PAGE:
“Gentlemen may cry peace, peace—but there is no peace. The war is actually begun! The next gale that sweeps the north will bring to our ears the clash of resounding arms! Our brethren are already in the field! Why stand we here idle? What is it that gentlemen wish? What would they have? Is life so dear, or peace so sweet, as to be purchased at the price of chains and slavery?

Forbid it, Almighty God! I know not what course others may take; but as for me,” cried he, with both his arms extended aloft, his brows knit, every feature marked with the resolute purpose of his soul, and his voice swelled to its boldest note of exclamation—“give me liberty, or give me death!”

According to Edmund Randolph, the convention sat in silence for several minutes. Then the resolution passed, and Henry was named chairman of the committee assigned to build a militia.

Lord Dunmore reacted by seizing the gunpowder in the public magazine at Williamsburg. The war was on.

March 20, 1852: “Uncle Tom’s Cabin” is published

Late in the afternoon of a chilly day in February, two gentlemen were sitting alone over their wine, in a well-furnished dining parlor, in the town of P——, in Kentucky. There were no servants present, and the gentlemen, with chairs closely approaching, seemed to be discussing some subject with great earnestness.

For convenience sake, we have said, hitherto, two gentlemen. One of the parties, however, when critically examined, Uncle Tomdid not seem, strictly speaking, to come under the species. He was a short, thick-set man, with coarse, commonplace features, and that swaggering air of pretension which marks a low man who is trying to elbow his way upward in the world. He was much over-dressed, in a gaudy vest of many colors, a blue neckerchief, bedropped gayly with yellow spots, and arranged with a flaunting tie, quite in keeping with the general air of the man. His hands, large and coarse, were plentifully bedecked with rings; and he wore a heavy gold watch-chain, with a bundle of seals of portentous size, and a great variety of colors, attached to it,—which, in the ardor of conversation, he was in the habit of flourishing and jingling with evident satisfaction. His conversation was in free and easy defiance of Murray’s Grammar, and was garnished at convenient intervals with various profane expressions, which not even the desire to be graphic in our account shall induce us to transcribe.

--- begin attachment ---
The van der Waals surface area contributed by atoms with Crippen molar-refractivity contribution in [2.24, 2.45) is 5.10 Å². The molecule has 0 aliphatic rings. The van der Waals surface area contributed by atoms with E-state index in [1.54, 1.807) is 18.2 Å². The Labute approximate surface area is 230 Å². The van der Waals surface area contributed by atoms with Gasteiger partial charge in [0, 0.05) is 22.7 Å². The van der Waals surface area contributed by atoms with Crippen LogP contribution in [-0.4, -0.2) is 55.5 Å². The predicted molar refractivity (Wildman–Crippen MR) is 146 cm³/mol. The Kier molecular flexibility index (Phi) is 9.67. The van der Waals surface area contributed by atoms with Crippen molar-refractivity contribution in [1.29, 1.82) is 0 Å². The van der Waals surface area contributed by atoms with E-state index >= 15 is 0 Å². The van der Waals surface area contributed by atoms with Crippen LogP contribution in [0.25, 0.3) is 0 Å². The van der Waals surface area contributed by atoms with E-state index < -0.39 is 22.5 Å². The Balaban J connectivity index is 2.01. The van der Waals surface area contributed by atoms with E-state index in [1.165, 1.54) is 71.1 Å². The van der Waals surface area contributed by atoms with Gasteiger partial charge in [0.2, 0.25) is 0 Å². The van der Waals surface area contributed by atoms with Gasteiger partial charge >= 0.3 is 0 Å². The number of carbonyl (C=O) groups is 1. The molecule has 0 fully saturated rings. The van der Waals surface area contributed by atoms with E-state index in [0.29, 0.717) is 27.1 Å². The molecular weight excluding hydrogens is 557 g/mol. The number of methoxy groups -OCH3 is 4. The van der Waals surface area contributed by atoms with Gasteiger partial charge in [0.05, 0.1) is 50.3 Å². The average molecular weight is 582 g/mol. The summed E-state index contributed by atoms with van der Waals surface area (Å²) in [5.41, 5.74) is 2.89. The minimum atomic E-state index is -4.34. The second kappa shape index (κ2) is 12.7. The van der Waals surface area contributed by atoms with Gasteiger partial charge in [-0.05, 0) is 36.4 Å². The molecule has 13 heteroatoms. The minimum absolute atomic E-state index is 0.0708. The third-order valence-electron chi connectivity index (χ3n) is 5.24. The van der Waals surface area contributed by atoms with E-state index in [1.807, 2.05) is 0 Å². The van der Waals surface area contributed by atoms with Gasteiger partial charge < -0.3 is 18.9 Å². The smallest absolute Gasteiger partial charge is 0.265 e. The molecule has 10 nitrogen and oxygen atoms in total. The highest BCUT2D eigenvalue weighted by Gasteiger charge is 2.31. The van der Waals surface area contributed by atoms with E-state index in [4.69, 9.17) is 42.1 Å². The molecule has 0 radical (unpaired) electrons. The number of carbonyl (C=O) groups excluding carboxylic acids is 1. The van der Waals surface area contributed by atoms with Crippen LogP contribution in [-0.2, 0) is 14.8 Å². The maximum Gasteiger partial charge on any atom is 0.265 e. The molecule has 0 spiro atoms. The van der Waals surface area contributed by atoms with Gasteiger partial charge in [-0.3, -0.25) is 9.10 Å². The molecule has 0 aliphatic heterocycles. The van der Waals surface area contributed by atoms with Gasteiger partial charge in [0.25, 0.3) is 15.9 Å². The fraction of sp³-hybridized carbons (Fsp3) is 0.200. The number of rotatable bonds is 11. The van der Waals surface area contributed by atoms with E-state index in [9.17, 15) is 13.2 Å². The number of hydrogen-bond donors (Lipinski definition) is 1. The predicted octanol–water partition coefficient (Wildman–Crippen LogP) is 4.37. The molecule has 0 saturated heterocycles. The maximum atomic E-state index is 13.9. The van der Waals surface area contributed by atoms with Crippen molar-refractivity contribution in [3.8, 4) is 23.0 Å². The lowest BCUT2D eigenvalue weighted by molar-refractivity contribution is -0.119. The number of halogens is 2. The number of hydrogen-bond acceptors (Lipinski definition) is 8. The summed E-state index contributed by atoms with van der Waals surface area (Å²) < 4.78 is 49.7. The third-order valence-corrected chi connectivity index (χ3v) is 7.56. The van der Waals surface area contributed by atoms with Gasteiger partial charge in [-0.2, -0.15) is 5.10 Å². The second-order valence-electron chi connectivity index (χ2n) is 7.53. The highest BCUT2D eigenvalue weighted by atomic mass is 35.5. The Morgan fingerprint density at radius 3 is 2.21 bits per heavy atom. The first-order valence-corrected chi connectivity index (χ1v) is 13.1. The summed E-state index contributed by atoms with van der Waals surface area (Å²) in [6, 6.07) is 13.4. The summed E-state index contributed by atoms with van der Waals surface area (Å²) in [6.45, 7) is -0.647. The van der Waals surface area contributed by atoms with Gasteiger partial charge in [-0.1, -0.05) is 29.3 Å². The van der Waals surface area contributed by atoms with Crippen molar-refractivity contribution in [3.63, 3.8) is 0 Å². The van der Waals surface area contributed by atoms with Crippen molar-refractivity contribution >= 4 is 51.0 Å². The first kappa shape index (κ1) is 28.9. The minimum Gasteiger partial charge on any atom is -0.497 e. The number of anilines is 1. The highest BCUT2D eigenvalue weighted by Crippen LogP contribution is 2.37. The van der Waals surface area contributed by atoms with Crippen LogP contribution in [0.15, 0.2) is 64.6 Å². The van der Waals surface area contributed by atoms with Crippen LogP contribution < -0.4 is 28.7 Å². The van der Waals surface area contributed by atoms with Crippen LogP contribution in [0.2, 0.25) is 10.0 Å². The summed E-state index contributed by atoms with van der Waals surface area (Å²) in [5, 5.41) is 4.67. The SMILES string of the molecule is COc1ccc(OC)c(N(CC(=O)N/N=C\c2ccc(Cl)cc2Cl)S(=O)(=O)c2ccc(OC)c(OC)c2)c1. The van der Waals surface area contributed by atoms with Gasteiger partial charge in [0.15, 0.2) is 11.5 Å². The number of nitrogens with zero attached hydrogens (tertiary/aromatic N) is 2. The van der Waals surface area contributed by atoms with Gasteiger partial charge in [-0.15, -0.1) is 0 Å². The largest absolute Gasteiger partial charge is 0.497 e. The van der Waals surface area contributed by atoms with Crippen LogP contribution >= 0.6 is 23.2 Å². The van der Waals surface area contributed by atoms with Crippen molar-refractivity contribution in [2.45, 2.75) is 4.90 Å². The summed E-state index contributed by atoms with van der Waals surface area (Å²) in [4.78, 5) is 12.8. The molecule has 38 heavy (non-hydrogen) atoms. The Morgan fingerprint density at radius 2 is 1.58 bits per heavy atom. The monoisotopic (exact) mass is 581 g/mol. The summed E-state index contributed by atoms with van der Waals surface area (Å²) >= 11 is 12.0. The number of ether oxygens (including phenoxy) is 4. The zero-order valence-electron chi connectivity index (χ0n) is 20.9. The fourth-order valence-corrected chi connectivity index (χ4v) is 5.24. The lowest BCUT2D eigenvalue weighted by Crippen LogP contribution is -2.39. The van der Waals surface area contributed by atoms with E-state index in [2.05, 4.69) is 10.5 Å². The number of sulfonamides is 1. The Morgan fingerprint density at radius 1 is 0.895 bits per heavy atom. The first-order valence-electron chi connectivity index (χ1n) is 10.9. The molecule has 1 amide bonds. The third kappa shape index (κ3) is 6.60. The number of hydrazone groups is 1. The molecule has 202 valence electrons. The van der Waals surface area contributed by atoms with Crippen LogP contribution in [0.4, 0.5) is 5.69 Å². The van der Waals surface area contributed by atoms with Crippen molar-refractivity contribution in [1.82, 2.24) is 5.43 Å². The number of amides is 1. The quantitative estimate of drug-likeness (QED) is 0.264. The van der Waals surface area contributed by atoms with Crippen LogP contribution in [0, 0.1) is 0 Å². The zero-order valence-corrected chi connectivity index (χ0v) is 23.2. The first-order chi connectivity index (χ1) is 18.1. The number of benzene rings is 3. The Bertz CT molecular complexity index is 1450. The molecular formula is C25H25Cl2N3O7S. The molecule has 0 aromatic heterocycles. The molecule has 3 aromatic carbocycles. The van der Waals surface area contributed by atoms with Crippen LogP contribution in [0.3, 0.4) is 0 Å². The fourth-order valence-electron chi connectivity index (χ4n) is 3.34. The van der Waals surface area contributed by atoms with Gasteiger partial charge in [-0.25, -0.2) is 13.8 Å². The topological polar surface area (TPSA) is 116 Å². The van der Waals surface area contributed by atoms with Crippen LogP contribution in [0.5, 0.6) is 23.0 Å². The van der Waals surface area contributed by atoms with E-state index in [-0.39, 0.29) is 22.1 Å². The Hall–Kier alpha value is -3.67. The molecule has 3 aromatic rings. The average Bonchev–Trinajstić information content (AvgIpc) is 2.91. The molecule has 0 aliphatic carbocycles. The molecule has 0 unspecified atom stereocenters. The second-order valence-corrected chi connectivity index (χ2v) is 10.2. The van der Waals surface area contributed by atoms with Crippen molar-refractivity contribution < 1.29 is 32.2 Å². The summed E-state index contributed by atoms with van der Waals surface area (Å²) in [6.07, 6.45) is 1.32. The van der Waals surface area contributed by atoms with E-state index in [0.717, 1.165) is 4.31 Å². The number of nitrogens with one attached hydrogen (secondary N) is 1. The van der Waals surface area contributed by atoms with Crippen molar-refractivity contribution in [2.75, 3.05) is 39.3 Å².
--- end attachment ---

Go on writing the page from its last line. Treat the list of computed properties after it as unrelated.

His companion, Mr. Shelby, had the appearance of a gentleman; and the arrangements of the house, and the general air of the housekeeping, indicated easy, and even opulent circumstances. As we before stated, the two were in the midst of an earnest conversation.

“That is the way I should arrange the matter,” said Mr. Shelby.

“I can’t make trade that way—I positively can’t, Mr. Shelby,” said the other, holding up a glass of wine between his eye and the light.

“Why, the fact is, Haley, Tom is an uncommon fellow; he is certainly worth that sum anywhere,—steady, honest, capable, manages my whole farm like a clock.”

“You mean honest, as niggers go,” said Haley, helping himself to a glass of brandy.

“No; I mean, really, Tom is a good, steady, sensible, pious fellow. He got religion at a camp-meeting, four years ago; and I believe he really did get it. I’ve trusted him, since then, with everything I have,—money, house, horses,—and let him come and go round the country; and I always found him true and square in everything.”